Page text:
While you may initially believe that your pet has a food allergy it may actually be a food intolerance. This means that there’s some type of association between a group of symptoms and a food, usually in the form of gastrointestinal issues or skin problems. A true food allergy triggers an adverse immune response that causes the cells in the body to release compounds or histamines that will result in itchy skin and other allergic signs.

A food intolerance doesn’t involve an immune response. However, the signs of a food intolerance will look similar to the signs of an allergy. As an example, dogs are lactose intolerant. When their body doesn’t process the lactose found in milk this can lead to gastrointestinal issues such as diarrhea.

Intolerances and allergies both cause adverse food reactions. True allergies, which are caused by the immune system attacking the food protein, are not quite as common as food intolerances. If a dog seems otherwise normal, even if they are scratching and licking frequently, a food intolerance, not an allergy can be to blame. That being said, a dog’s diet will definitely play a major role in helping to manage skin diseases and conditions, regardless of whether or not they have an allergic response to food.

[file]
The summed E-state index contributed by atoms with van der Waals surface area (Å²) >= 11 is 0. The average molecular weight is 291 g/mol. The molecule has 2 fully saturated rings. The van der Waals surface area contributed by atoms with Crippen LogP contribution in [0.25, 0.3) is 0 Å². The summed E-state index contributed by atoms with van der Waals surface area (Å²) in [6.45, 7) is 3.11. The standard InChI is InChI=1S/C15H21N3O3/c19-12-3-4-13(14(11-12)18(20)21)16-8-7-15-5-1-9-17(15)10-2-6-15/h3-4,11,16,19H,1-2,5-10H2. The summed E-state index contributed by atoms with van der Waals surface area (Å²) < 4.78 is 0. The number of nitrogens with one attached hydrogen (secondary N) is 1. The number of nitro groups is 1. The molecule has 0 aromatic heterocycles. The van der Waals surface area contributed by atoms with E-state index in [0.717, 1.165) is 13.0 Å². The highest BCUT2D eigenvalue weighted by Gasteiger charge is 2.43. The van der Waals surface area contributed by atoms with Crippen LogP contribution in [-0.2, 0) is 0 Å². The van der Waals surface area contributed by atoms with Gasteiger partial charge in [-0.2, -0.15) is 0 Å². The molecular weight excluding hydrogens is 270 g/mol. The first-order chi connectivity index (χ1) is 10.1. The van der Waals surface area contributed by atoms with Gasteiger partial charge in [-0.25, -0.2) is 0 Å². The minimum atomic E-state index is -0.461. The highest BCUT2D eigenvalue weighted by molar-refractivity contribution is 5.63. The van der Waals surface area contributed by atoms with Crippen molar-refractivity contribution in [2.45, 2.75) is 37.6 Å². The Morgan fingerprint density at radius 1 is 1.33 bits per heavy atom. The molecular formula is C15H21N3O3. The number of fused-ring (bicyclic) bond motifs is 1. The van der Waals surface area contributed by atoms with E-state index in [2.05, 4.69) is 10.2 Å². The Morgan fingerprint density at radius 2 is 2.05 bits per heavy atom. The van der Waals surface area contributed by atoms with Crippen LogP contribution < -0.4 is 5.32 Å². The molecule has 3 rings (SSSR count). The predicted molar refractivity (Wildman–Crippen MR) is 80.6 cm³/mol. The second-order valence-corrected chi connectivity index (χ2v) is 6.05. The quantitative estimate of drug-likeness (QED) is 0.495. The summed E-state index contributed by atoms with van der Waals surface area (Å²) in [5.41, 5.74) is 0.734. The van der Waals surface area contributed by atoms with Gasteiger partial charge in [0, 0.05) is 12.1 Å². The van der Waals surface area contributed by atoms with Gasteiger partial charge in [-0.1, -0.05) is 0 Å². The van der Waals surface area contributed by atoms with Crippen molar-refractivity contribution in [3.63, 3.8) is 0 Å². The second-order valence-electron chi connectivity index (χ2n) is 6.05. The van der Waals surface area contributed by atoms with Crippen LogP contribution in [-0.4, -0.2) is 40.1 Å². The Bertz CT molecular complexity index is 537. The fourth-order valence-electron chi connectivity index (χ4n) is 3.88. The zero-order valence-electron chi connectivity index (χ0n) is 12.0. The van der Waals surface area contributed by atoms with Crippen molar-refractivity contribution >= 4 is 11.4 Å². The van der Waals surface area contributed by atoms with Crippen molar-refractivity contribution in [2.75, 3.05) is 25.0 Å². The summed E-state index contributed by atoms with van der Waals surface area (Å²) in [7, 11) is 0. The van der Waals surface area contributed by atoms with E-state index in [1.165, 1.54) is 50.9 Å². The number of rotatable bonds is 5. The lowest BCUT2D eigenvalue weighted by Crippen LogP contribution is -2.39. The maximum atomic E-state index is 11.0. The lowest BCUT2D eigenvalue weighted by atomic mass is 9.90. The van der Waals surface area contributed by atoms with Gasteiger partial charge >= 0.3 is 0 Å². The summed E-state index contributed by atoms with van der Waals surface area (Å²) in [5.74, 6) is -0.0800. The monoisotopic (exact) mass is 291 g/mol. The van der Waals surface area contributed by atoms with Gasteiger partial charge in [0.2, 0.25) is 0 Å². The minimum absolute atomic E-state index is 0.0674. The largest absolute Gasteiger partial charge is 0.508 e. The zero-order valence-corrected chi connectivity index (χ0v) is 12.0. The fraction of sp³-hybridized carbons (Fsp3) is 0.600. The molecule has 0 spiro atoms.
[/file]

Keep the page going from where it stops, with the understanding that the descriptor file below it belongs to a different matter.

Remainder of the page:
Food Allergies and Genetics

Are you concerned that your pet may be predisposed to food intolerances or food allergies? There is some evidence that shows us that if a parent has a food allergy, then their offspring is more likely to have a food allergy at some point in our life. So yes, genes can play a role. However, a dog’s breed doesn’t seem to be a factor. To date, there has been no evidence as to whether or not one breed is more likely at risk of a food allergy than another. This means that any breed of dog, at any time in their life, can experience a food allergy. Some people mistakenly believe that by deviating from the dog’s natural diet, there are some breeds of dogs that may be more predisposed to allergies. As an example, the Husky is accustomed to a diet that’s high in fish, which is commonly found in their natural habitat. That has led breeders to believe that feeding Huskies poultry can often result in a food allergy. However, there is no evidence to support this. Many dogs are able to easily adapt to a wide range of foods. The sex or age of a dog will also have no relevance to food intolerances or allergies. There have been some vets who have reported that allergies have been found in dogs under one year of age. This means that even puppies can be affected by an allergy.